But due to entropy and resistance etc. you actually loss net power in every process.

Not only is there no perpetual motion machine, there is nothing even remotely close.

esnap on May 30, 2012 at 3:17 PM

I know this, that is why I said “IF”.

esnap on May 30, 2012 at 3:11 PM

Wasn’t arguing with you, sorry if it came out like that. It’s pretty obvious that you know what you’re talking about. I was just musing a little. I ran the numbers a few years ago but didn’t remember what they were. I did remember that it took an awful lot of real estate to even come close to generating a significant amount of electricity. The company I worked for built a solar test plant back in the 80s it was state of the art at the time. About the only way I could describe it would be pathetic. It caught on fire one night while I was on shift and burned to the ground. It had operated for several years by that time and was in no danger of paying for itself, ever.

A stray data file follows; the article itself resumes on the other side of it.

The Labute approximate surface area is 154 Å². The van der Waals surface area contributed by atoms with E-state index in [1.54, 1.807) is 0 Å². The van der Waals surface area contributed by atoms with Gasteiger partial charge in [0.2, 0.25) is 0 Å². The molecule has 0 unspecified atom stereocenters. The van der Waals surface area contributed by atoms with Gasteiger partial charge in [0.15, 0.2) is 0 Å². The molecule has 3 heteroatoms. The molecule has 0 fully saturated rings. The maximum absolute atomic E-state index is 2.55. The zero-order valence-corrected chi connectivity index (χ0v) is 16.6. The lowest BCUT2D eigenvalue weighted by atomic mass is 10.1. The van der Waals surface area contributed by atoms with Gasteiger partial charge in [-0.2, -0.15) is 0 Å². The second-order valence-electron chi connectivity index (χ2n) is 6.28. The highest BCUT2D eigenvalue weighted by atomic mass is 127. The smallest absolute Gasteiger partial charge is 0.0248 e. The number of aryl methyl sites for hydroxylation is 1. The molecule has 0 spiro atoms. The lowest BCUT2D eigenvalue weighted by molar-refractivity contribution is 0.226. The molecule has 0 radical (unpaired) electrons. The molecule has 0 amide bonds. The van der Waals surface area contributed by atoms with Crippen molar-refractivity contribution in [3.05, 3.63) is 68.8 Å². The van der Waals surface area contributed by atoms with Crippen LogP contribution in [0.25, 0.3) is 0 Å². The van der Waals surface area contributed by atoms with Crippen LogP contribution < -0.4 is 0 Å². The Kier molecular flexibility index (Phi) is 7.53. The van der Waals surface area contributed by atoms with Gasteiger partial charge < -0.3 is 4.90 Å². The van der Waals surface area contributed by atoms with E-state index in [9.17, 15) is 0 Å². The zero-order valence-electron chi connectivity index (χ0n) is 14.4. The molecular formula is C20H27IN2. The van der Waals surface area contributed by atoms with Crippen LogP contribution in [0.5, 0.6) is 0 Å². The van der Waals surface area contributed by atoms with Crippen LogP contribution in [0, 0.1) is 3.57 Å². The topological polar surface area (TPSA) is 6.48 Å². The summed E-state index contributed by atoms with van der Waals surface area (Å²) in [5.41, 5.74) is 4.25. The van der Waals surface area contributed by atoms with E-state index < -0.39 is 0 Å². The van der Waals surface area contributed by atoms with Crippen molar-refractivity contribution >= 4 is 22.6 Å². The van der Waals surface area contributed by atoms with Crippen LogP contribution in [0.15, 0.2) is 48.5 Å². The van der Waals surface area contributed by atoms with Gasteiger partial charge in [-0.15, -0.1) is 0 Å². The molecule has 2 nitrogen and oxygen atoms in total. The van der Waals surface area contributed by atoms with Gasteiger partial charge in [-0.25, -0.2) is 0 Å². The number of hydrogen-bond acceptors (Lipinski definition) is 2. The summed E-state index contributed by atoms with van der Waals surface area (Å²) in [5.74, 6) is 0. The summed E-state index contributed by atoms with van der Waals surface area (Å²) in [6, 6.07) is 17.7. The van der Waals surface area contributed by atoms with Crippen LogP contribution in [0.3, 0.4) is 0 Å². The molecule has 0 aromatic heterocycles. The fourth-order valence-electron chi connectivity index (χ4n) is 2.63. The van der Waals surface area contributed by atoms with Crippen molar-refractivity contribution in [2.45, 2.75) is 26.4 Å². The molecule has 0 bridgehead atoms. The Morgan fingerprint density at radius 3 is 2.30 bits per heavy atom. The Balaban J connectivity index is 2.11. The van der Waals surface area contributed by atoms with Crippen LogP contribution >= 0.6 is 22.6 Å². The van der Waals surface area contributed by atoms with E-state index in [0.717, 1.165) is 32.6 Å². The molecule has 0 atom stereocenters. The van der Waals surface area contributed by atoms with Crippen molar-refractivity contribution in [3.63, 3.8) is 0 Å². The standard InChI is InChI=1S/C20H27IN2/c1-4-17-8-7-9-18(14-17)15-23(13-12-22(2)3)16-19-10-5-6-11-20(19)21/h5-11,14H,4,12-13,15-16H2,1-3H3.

Oldnuke on May 30, 2012 at 3:27 PM

Ed,

There’s no such thing as “fossil fuels”. Oil is a renewable resource, see Thomas Gold’s “The Deep, Hot Biosphere”.

http://www.pnas.org/content/89/13/6045.full.pdf

joshlbetts on May 30, 2012 at 3:31 PM

So, what you are saying is that you want Obama to win. You are either a troll, a fool, or both.

jqc1970 on May 30, 2012 at 12:18 PM

I don’t want Obama or Obama lite to win… And giving those choices I won’t soil myself again like I did in 2008 by voting for McCain… I love how Mitten’s record is irrelevant to u… The only thing that matters to u is what he is telling u today… If u need other Politicians to keep u’r President honest then u don’t have a honest President… And u don’t have a leader but a follower…